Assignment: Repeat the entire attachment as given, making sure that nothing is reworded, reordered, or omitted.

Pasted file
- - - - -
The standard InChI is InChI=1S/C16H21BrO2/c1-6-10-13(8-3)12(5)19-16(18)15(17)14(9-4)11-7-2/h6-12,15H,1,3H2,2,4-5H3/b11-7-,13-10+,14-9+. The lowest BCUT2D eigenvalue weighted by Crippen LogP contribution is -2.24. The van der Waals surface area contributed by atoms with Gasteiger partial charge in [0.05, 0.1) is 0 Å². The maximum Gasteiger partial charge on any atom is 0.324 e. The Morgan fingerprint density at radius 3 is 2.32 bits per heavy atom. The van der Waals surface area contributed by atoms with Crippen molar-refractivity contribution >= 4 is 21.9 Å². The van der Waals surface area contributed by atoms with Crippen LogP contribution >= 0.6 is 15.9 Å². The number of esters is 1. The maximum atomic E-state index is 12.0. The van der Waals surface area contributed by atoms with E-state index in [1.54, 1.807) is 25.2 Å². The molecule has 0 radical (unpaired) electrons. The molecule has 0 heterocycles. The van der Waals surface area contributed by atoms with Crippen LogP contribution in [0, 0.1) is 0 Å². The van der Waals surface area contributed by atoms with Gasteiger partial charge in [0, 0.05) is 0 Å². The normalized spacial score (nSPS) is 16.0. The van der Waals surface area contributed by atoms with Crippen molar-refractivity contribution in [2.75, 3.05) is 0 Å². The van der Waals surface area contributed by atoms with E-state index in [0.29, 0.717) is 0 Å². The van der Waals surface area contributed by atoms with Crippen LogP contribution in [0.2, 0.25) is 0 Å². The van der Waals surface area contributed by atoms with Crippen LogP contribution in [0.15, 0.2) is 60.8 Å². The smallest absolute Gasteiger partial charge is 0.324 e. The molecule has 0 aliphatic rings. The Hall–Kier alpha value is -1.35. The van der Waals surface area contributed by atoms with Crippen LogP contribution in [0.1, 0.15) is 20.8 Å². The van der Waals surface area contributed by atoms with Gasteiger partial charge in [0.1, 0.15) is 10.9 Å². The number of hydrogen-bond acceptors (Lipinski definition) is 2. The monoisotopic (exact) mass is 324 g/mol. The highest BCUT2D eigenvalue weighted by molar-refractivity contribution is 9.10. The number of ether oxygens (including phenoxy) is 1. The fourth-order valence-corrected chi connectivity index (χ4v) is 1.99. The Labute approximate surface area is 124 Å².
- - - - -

The standard InChI is InChI=1S/C16H21BrO2/c1-6-10-13(8-3)12(5)19-16(18)15(17)14(9-4)11-7-2/h6-12,15H,1,3H2,2,4-5H3/b11-7-,13-10+,14-9+. The lowest BCUT2D eigenvalue weighted by Crippen LogP contribution is -2.24. The van der Waals surface area contributed by atoms with Gasteiger partial charge in [0.05, 0.1) is 0 Å². The maximum Gasteiger partial charge on any atom is 0.324 e. The Morgan fingerprint density at radius 3 is 2.32 bits per heavy atom. The van der Waals surface area contributed by atoms with Crippen molar-refractivity contribution >= 4 is 21.9 Å². The van der Waals surface area contributed by atoms with Crippen LogP contribution >= 0.6 is 15.9 Å². The number of esters is 1. The maximum atomic E-state index is 12.0. The van der Waals surface area contributed by atoms with E-state index in [1.54, 1.807) is 25.2 Å². The molecule has 0 radical (unpaired) electrons. The molecule has 0 heterocycles. The van der Waals surface area contributed by atoms with Crippen LogP contribution in [0, 0.1) is 0 Å². The van der Waals surface area contributed by atoms with Gasteiger partial charge in [0, 0.05) is 0 Å². The normalized spacial score (nSPS) is 16.0. The van der Waals surface area contributed by atoms with Crippen molar-refractivity contribution in [2.75, 3.05) is 0 Å². The van der Waals surface area contributed by atoms with E-state index in [0.29, 0.717) is 0 Å². The van der Waals surface area contributed by atoms with Crippen LogP contribution in [0.2, 0.25) is 0 Å². The van der Waals surface area contributed by atoms with Crippen LogP contribution in [0.15, 0.2) is 60.8 Å². The smallest absolute Gasteiger partial charge is 0.324 e. The molecule has 0 aliphatic rings. The Hall–Kier alpha value is -1.35. The van der Waals surface area contributed by atoms with Crippen LogP contribution in [0.1, 0.15) is 20.8 Å². The van der Waals surface area contributed by atoms with Gasteiger partial charge in [0.1, 0.15) is 10.9 Å². The number of hydrogen-bond acceptors (Lipinski definition) is 2. The monoisotopic (exact) mass is 324 g/mol. The highest BCUT2D eigenvalue weighted by molar-refractivity contribution is 9.10. The number of ether oxygens (including phenoxy) is 1. The fourth-order valence-corrected chi connectivity index (χ4v) is 1.99. The Labute approximate surface area is 124 Å².